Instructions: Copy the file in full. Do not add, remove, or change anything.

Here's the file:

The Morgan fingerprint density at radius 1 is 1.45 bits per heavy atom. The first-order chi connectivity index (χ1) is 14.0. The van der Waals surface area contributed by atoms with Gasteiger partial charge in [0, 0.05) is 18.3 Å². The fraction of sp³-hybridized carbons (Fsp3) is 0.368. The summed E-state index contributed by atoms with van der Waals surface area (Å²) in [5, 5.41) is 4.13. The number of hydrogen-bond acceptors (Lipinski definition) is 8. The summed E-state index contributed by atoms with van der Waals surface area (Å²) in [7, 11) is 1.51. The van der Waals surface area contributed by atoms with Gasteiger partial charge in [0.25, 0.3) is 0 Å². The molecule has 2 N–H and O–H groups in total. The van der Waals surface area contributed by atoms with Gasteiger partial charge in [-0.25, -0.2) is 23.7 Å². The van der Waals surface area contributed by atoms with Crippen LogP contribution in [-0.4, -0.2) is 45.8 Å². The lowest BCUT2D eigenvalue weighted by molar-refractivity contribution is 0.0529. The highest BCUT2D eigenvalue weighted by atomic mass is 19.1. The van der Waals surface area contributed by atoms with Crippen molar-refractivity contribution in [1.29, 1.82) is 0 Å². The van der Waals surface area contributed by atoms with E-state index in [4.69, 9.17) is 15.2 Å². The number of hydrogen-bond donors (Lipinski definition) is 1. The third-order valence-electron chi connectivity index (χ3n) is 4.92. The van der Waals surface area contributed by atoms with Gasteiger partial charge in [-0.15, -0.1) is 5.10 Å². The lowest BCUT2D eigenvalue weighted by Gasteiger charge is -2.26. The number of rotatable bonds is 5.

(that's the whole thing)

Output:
The Morgan fingerprint density at radius 1 is 1.45 bits per heavy atom. The first-order chi connectivity index (χ1) is 14.0. The van der Waals surface area contributed by atoms with Gasteiger partial charge in [0, 0.05) is 18.3 Å². The fraction of sp³-hybridized carbons (Fsp3) is 0.368. The summed E-state index contributed by atoms with van der Waals surface area (Å²) in [5, 5.41) is 4.13. The number of hydrogen-bond acceptors (Lipinski definition) is 8. The summed E-state index contributed by atoms with van der Waals surface area (Å²) in [7, 11) is 1.51. The van der Waals surface area contributed by atoms with Gasteiger partial charge in [0.25, 0.3) is 0 Å². The molecule has 2 N–H and O–H groups in total. The van der Waals surface area contributed by atoms with Gasteiger partial charge in [-0.25, -0.2) is 23.7 Å². The van der Waals surface area contributed by atoms with Crippen LogP contribution in [-0.4, -0.2) is 45.8 Å². The lowest BCUT2D eigenvalue weighted by molar-refractivity contribution is 0.0529. The highest BCUT2D eigenvalue weighted by atomic mass is 19.1. The van der Waals surface area contributed by atoms with Crippen molar-refractivity contribution in [1.29, 1.82) is 0 Å². The van der Waals surface area contributed by atoms with E-state index in [4.69, 9.17) is 15.2 Å². The number of hydrogen-bond donors (Lipinski definition) is 1. The third-order valence-electron chi connectivity index (χ3n) is 4.92. The van der Waals surface area contributed by atoms with Gasteiger partial charge in [-0.15, -0.1) is 5.10 Å². The lowest BCUT2D eigenvalue weighted by Gasteiger charge is -2.26. The number of rotatable bonds is 5.